Cortical Serotonin Transporter Density and Verbal Memory in Individuals Who Stopped Using 3,4-Methylenedioxymethamphetamine (MDMA or "Ecstasy")

Liesbeth Reneman, Jules Lavalaye, Ben Schmand, Frederik A. de Wolff, Wim van den Brink, Gerard J. den Heeten, Jan Booij
2001 Archives of General Psychiatry  
Although the popular drug 3,4methylenedioxymethamphetamine (MDMA or "ecstasy") has been shown to damage brain serotonin (5-HT) neurons in animals, the fate and functional consequences of 5-HT neurons after MDMA injury are not known in humans. We investigated the long-term effects of MDMA use on cortical 5-HT neurons in humans and memory function, because brain 5-HT has been implicated in memory function. Methods: Twenty-two recent MDMA users, 16 ex-MDMA users who had stopped using MDMA for more
more » ... using MDMA for more than 1 year, and 13 control subjects. The effects of MDMA use on cortical 5-HT neurons was studied by means of single-photon emission computed tomography with iodine 123-labeled 2␤-carbomethoxy-3␤-(4-iodophenyl) tropane ([ 123 I]␤-CIT) by quantification of brain 5-HT transporter densities. Verbal memory performance was assessed with the Rey Auditory Verbal Learning Test. Results: Mean cortical [ 123 I]␤-CIT-labeled 5-HT transporter density was significantly lower in recent MDMA users than in controls (1.17 vs 1.28 [-9%]) but not in ex-MDMA users (1.24 vs 1.28 [−3%]). Recent and ex-MDMA users recalled significantly fewer words than did controls on the immediate recall (47.0 and 48.0 vs 60.0, respectively; P=.001) as well as the delayed recall (9.8 and 10.1 vs 13.1, respectively; P=.003). Greater use of MDMA was associated with greater impairment in immediate verbal memory. However, memory performance was not associated with [ 123 I]␤-CIT binding to cortical 5-HT transporters or duration of abstinence from MDMA. Conclusion: The present study suggests that, while the neurotoxic effects of MDMA on 5-HT neurons in the human cortex may be reversible, the effects of MDMA on memory function may be long-lasting.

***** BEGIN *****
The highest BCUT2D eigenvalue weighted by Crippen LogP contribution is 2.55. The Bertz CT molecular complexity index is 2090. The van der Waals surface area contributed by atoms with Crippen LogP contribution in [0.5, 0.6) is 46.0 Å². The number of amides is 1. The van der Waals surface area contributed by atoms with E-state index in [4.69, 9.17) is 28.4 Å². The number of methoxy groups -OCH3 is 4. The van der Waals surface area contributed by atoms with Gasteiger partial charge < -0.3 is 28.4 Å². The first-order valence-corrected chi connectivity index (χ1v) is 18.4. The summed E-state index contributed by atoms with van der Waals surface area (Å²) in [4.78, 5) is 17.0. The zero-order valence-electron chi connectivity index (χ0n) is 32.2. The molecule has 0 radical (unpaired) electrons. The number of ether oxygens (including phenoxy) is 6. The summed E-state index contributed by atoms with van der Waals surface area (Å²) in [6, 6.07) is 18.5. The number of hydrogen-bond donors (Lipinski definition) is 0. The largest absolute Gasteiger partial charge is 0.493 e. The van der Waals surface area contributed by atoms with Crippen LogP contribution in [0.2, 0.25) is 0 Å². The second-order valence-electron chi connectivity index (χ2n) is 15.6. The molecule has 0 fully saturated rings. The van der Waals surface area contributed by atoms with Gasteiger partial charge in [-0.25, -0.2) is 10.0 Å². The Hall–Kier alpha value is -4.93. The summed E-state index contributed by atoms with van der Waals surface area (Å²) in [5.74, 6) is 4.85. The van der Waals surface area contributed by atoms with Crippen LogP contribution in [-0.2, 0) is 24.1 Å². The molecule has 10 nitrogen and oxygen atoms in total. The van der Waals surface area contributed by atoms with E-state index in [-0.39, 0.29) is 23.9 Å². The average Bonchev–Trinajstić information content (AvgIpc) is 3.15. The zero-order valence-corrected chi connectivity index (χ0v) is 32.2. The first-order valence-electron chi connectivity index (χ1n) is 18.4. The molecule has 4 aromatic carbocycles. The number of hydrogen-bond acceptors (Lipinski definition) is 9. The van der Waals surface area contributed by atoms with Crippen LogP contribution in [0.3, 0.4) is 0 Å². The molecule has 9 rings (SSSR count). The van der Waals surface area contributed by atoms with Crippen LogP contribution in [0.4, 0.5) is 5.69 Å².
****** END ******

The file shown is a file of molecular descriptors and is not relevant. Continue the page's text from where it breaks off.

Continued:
doi:10.1001/archpsyc.58.10.901 pmid:11576026 fatcat:4msomnz54bba3kil7htoohz4na